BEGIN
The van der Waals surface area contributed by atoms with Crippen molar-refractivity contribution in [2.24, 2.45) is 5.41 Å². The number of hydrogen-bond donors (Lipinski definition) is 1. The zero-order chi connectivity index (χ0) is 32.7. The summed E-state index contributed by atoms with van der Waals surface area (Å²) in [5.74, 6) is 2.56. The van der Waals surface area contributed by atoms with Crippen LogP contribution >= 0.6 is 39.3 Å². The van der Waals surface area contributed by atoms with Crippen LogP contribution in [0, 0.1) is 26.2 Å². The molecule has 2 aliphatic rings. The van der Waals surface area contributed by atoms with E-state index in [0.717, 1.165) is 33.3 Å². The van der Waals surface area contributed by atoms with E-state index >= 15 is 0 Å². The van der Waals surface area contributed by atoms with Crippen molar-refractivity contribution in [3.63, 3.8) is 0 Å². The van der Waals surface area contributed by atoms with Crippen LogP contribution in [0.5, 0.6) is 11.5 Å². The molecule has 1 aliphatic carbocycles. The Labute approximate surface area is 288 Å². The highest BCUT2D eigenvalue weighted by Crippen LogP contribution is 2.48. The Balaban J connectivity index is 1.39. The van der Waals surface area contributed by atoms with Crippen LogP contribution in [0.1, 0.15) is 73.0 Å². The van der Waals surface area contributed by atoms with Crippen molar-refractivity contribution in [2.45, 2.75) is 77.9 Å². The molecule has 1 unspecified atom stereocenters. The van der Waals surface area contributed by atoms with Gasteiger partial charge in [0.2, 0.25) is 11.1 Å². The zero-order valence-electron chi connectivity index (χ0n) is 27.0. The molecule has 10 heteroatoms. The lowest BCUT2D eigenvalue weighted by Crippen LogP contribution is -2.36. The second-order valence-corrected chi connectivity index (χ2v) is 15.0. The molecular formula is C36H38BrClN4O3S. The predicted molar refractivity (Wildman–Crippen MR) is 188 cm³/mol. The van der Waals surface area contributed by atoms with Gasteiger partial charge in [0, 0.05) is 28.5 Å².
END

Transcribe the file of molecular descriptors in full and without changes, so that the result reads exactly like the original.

The van der Waals surface area contributed by atoms with Crippen molar-refractivity contribution in [2.24, 2.45) is 5.41 Å². The number of hydrogen-bond donors (Lipinski definition) is 1. The zero-order chi connectivity index (χ0) is 32.7. The summed E-state index contributed by atoms with van der Waals surface area (Å²) in [5.74, 6) is 2.56. The van der Waals surface area contributed by atoms with Crippen LogP contribution >= 0.6 is 39.3 Å². The van der Waals surface area contributed by atoms with Crippen LogP contribution in [0, 0.1) is 26.2 Å². The molecule has 2 aliphatic rings. The van der Waals surface area contributed by atoms with E-state index in [0.717, 1.165) is 33.3 Å². The van der Waals surface area contributed by atoms with E-state index >= 15 is 0 Å². The van der Waals surface area contributed by atoms with Crippen molar-refractivity contribution in [3.63, 3.8) is 0 Å². The van der Waals surface area contributed by atoms with Crippen LogP contribution in [0.5, 0.6) is 11.5 Å². The molecule has 1 aliphatic carbocycles. The Labute approximate surface area is 288 Å². The highest BCUT2D eigenvalue weighted by Crippen LogP contribution is 2.48. The Balaban J connectivity index is 1.39. The van der Waals surface area contributed by atoms with Crippen LogP contribution in [0.1, 0.15) is 73.0 Å². The van der Waals surface area contributed by atoms with Crippen molar-refractivity contribution in [2.45, 2.75) is 77.9 Å². The molecule has 1 unspecified atom stereocenters. The van der Waals surface area contributed by atoms with Gasteiger partial charge in [0.2, 0.25) is 11.1 Å². The zero-order valence-electron chi connectivity index (χ0n) is 27.0. The molecule has 10 heteroatoms. The lowest BCUT2D eigenvalue weighted by Crippen LogP contribution is -2.36. The second-order valence-corrected chi connectivity index (χ2v) is 15.0. The molecular formula is C36H38BrClN4O3S. The predicted molar refractivity (Wildman–Crippen MR) is 188 cm³/mol. The van der Waals surface area contributed by atoms with Gasteiger partial charge in [0, 0.05) is 28.5 Å².